Bonham's character hides a soldier in her "chambers" and the story goes on from there. It's a bit wordy and melodramatic but I suppose that was the style back in the 1890's.
To me it seemed very silly. But I stuck with it because it's considered a classic and I had always heard the name but never knew what it was about.
I usually love romantic comedies but this one seemed corny to me. Perhaps it was the acting. The casting could have been better, IMO.
6/17/13: I've been thinking about why we might nowadays consider the theme of Arms and the Man silly. We no longer have the strong class distinctions which were prevalent in the late 1800's when the play was written. The play was actually making fun of those silly class distinctions. Shaw was way ahead of his time in seeing how silly they were. So he wrote a play which pointed out the culture's senseless restrictions, especially when love wasn't considered a necessary requirement for marriage.
The book description at shelfari.com says: "Like his other works, Arms and the Man questions conventional values and uses war and love as his satirical targets." http://www.shelfari.com/books/223381/...
Added 5/17/13. I did not read this book. In May 2013, I watched the movie instead. The suspense was unbearable! An incredible story and a great movie!...moreAdded 5/17/13. I did not read this book. In May 2013, I watched the movie instead. The suspense was unbearable! An incredible story and a great movie! The movie won 3 Oscars and many other awards. ================================== "ARGO" (2012)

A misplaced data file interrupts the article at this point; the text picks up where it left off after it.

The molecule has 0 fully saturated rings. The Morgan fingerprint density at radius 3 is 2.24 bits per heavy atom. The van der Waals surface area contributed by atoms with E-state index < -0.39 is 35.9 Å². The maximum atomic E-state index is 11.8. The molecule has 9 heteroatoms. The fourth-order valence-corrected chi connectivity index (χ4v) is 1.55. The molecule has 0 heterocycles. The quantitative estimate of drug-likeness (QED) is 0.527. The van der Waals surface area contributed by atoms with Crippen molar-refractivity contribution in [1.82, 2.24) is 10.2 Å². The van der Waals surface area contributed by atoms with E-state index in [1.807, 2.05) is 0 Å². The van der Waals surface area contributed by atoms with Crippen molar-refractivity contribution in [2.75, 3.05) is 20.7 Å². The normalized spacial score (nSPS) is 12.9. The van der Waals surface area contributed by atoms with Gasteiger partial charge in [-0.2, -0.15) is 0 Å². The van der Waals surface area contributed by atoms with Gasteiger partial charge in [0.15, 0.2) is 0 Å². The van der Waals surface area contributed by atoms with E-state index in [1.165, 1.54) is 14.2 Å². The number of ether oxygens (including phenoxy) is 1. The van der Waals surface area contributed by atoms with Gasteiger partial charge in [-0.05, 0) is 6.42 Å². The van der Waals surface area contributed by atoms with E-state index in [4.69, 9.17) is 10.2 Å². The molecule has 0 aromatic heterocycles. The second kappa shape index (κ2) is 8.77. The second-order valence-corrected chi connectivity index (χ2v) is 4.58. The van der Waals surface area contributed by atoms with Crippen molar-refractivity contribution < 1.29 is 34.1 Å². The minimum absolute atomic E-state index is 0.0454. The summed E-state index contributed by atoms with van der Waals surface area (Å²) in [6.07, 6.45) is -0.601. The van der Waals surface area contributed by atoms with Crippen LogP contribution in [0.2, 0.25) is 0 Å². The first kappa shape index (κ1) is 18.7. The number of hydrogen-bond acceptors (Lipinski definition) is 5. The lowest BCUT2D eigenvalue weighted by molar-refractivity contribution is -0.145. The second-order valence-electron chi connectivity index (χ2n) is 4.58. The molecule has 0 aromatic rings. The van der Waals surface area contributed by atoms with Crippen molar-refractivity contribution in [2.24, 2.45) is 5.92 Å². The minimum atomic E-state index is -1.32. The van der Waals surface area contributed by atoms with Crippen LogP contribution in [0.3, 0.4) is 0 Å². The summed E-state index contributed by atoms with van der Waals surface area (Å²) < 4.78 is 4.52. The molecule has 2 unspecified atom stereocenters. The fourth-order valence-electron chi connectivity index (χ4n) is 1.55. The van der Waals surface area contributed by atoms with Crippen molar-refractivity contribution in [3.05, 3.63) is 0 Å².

NETFLIX: http://dvd.netflix.com/Movie/Argo/702... "In 1979, when Iranian militants seize the American embassy, six Americans slip into the Canadian embassy for protection, prompting the CIA to concoct an elaborate plot to rescue them by pretending that they are filmmakers rather than diplomats."
ANOTHER DETAIL: =================================== "The real life screenplay that the CIA used to create their cover story came from an adaptation of Roger Zelazny's 1967 novel: Lord of Light. Producer Barry Gellar had spearheaded an earlier, sincere attempt to produce the movie with the book's original title. After that production attempt had failed, it was utilized by the CIA, and the title was changed to Argo." FROM: http://en.wikipedia.org/wiki/Argo_%28... ===================================(less)
NETFLIX DESCRIPTION: "Part of the American Film Theatre series, Edward Albee's Pulitzer Prize-winning play gets the star treatment with Katharine Hepburn and Paul Scofield playing a long-married couple who'd rather be alone than entertain visitors. The first interloper is Hepburn's drunken sister (Kate Reid), followed by the couple's much-divorced daughter (Lee Remick). But the duo's limit is reached when friends (Joseph Cotten and Betsy Blair) show up unexpectedly." FROM: http://dvd.netflix.com/Movie/A-Delica...
Below are some Netflix reviewers' negative comments (although there were positive comments too): ================================ "Hated it. Great cast but did not want to spend two hours watching characters claw at one another."